In 2016 we extended our route of 2005 and 2006. We start at the Grote Markt in Ypres. Via the Menin Gate Memorial we leave the town to the junction of “Hellfire Corner”. For a short distance we follow the Menin Road (N 8), stage 1 of other Menin Road routes here. From the N8 we turn left to Railway Wood to visit the R.E. Tunnellers' Grave and the Liverpool Scottish Memorial. From there we continue via the Oude Kortrijkstraat to the Memorial of the Princess Patricia’s Canadian Light Infantry. From there we turn around to go left and northward to Potijze to the French Nécropole of St. Charles de Potyze. From there we continue northward to the Memorial for the 50th Northumbrian Division at Wieltje. From there we return southward to the two memorials for British Captains, fallen in 1915.
We start at the Grote Markt in Ypres.
In the Menenstraat we stop for a visit to the Menin Gate.
The Menin Gate is a huge Memorial for the 55,000 British soldiers
without a known grave.
The Menin Gate
In 1913 and 1914 the Menin Gate only possessed two lions on both sides of the street.
1914 - Belgian troops leaving the Menin Gate.
1915 - The shelters in the wall near the Menin Gate.
The Menin Gate was also the gate from which a soldier left the town on his path to the front.
24 July 1927 - Inauguration of the Menin Gate Memorial to the Missing.
Since 1928 buglers of the local Fire Brigade, acting for the local Last Post Association, play the "Last Post" at the Menin Gate every evening at 20.00 hrs., gratefully commemorating the British dead of the Battles of Ypres during the First World War. It is an impressive, public solemn ceremony! The only exception to this tradition was a period during the four years of the German occupation of Ypres from 20 May 1940 to 6 September 1944.
Via the Menin Gate we leave the town for Hellfire Corner, now an ugly turnpike of six possible directions.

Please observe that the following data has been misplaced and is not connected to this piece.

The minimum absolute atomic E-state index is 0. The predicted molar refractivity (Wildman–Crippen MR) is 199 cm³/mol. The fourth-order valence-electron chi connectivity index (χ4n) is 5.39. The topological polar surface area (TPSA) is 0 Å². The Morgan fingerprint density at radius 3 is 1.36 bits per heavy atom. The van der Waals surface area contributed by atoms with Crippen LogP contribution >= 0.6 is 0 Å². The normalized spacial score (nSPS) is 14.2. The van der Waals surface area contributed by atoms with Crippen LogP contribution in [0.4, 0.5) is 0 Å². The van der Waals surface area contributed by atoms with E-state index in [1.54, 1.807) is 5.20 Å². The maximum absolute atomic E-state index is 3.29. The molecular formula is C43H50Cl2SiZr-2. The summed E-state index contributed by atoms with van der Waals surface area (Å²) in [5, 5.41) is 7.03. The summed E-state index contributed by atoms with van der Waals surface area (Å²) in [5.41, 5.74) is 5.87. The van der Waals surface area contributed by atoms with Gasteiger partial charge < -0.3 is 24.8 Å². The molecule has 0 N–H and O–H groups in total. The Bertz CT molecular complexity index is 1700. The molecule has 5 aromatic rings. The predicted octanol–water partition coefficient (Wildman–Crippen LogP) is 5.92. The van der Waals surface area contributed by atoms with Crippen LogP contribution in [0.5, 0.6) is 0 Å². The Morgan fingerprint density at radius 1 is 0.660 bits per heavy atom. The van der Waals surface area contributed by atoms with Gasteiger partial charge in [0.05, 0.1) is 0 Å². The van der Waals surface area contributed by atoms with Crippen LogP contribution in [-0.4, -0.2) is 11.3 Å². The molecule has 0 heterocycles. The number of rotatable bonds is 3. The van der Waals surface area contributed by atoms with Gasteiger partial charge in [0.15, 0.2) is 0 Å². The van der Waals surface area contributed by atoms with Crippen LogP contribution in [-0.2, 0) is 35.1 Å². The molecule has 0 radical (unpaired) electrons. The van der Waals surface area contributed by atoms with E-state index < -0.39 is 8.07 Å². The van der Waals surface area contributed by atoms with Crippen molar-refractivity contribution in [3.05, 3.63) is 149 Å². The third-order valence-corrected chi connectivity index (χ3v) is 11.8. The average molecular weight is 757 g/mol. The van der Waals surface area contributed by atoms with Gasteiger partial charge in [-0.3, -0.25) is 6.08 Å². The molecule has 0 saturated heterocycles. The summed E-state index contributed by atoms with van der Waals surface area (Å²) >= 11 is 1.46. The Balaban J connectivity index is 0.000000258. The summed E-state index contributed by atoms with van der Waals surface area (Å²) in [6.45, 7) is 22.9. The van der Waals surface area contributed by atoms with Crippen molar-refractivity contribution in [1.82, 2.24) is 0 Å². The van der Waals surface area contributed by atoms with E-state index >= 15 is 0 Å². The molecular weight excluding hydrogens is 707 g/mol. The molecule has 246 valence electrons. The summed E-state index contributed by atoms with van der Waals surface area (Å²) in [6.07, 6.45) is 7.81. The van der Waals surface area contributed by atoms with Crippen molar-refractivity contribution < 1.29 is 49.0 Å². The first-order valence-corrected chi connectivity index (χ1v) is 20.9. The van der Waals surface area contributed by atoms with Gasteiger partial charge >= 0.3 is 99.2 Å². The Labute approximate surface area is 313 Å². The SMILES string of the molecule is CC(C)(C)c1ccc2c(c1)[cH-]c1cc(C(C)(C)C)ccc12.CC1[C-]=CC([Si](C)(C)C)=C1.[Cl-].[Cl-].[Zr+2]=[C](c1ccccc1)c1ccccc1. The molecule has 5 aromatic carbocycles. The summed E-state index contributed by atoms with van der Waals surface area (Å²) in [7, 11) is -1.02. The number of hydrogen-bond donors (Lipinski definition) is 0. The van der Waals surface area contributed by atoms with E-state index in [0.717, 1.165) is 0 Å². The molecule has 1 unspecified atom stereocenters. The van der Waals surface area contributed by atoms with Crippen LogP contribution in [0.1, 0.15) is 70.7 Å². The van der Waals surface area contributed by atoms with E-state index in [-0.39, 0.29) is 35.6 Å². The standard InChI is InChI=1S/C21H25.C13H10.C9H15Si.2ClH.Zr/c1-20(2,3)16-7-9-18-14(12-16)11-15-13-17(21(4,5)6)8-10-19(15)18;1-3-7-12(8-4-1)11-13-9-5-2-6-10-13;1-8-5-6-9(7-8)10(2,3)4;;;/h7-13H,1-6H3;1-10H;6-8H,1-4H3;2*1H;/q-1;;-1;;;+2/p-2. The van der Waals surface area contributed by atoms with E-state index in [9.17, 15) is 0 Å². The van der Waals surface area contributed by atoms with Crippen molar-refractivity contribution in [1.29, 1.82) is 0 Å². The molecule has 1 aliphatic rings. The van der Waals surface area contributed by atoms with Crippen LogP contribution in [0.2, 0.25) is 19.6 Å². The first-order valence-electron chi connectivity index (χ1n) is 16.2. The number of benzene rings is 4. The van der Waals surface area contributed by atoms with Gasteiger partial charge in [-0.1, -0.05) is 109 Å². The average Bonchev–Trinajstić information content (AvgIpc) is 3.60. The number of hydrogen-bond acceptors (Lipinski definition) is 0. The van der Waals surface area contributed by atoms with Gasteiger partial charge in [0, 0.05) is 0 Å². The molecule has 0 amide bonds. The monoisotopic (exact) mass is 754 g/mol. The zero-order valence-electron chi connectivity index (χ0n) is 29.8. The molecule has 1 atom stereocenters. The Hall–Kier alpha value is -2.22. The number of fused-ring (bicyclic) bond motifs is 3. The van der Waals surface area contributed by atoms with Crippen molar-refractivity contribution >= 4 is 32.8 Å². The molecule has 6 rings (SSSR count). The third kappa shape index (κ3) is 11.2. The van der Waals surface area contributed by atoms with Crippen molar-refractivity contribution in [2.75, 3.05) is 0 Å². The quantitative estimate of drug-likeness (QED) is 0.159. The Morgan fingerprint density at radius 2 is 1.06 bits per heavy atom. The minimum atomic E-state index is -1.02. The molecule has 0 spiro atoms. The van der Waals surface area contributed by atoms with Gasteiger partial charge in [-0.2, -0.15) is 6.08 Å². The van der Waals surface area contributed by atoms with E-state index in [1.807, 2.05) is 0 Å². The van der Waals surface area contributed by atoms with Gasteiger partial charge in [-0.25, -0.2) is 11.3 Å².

During the war Hellfire Corner was an important junction leading to the front.
Hellfire Corner was always under artillery fire.
A post war demarcation stone at Hellfire Corner, standing on the corner, leading to the Menenstraat.
Five Battles of Ypres
In the Ypres Salient five large battles were fought:
The First Battle of Ypres, a German offensive, concentrated on the town and the villages east of the town. It lasted from 18 October until 22 November 1914. The battle ended with 100,000 casualties of both belligerent parties. So, 100,000 men dead, wounded, disappeared, and in addition there were Prisoners of War.
The Second Battle of Ypres, also an initiative of the Germans, started with the first gas attack ever on Pilkem Ridge and St. Juliaan. The battle lasted from 22 April until 25 May 1915 with the result of 100,000 casualties.
The Third Battle of Ypres is also called the Battle of Passchendaele (Flemish: Passendale). The battle was an allied offensive. The first phase focused on the capture of Messines Ridge in the south of the Salient, the second phase concentrated on the capture of Passendale in the north of the Salient. It lasted from 31 July until 10 November 1917. The total of casualties is estimated 800,000 men.
The Fourth Battle of Ypres, also called the Battle of the Lys, was an allied attack, which concentrated on the Lys river and Kemmel. It lasted from 2 April until 29 April 1918 and it generated 200,000 casualties.
The Fifth Battle of Ypres, an informal name given to a series of battles in northern France and southern Belgium. In Belgium the goal of the German forces was a.o. the capture of the area around Messines and Kemmel. This Fifth Battle lasted from 18 August until 4 September 1918. Casualty numbers are not clear, but are estimated at more than 20,000 men.
During our trips in the Salient, in this Photo Impression and in the next chapters, we will find relics and memorials referring to all periods of these battles and to periods in between these battles. But even during these relatively calm periods, the hostilities continued, causing several casualties.